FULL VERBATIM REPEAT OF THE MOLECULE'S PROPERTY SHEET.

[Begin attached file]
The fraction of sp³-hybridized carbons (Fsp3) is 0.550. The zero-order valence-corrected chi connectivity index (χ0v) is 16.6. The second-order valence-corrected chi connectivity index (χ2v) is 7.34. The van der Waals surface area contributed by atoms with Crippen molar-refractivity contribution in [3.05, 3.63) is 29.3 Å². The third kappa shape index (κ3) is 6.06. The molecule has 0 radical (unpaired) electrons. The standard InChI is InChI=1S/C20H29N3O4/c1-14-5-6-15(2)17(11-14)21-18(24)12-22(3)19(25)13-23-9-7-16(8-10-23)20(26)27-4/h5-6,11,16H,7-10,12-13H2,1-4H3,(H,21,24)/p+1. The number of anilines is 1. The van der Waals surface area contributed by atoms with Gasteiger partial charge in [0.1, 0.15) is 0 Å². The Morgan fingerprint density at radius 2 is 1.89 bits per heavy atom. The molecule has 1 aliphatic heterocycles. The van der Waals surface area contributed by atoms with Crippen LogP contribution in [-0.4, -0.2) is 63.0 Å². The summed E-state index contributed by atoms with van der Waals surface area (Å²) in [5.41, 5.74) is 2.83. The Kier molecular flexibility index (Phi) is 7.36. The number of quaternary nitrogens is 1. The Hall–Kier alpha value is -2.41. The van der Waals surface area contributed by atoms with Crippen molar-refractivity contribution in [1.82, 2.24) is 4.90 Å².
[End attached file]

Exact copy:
The fraction of sp³-hybridized carbons (Fsp3) is 0.550. The zero-order valence-corrected chi connectivity index (χ0v) is 16.6. The second-order valence-corrected chi connectivity index (χ2v) is 7.34. The van der Waals surface area contributed by atoms with Crippen molar-refractivity contribution in [3.05, 3.63) is 29.3 Å². The third kappa shape index (κ3) is 6.06. The molecule has 0 radical (unpaired) electrons. The standard InChI is InChI=1S/C20H29N3O4/c1-14-5-6-15(2)17(11-14)21-18(24)12-22(3)19(25)13-23-9-7-16(8-10-23)20(26)27-4/h5-6,11,16H,7-10,12-13H2,1-4H3,(H,21,24)/p+1. The number of anilines is 1. The van der Waals surface area contributed by atoms with Gasteiger partial charge in [0.1, 0.15) is 0 Å². The Morgan fingerprint density at radius 2 is 1.89 bits per heavy atom. The molecule has 1 aliphatic heterocycles. The van der Waals surface area contributed by atoms with Crippen LogP contribution in [-0.4, -0.2) is 63.0 Å². The summed E-state index contributed by atoms with van der Waals surface area (Å²) in [5.41, 5.74) is 2.83. The Kier molecular flexibility index (Phi) is 7.36. The number of quaternary nitrogens is 1. The Hall–Kier alpha value is -2.41. The van der Waals surface area contributed by atoms with Crippen molar-refractivity contribution in [1.82, 2.24) is 4.90 Å².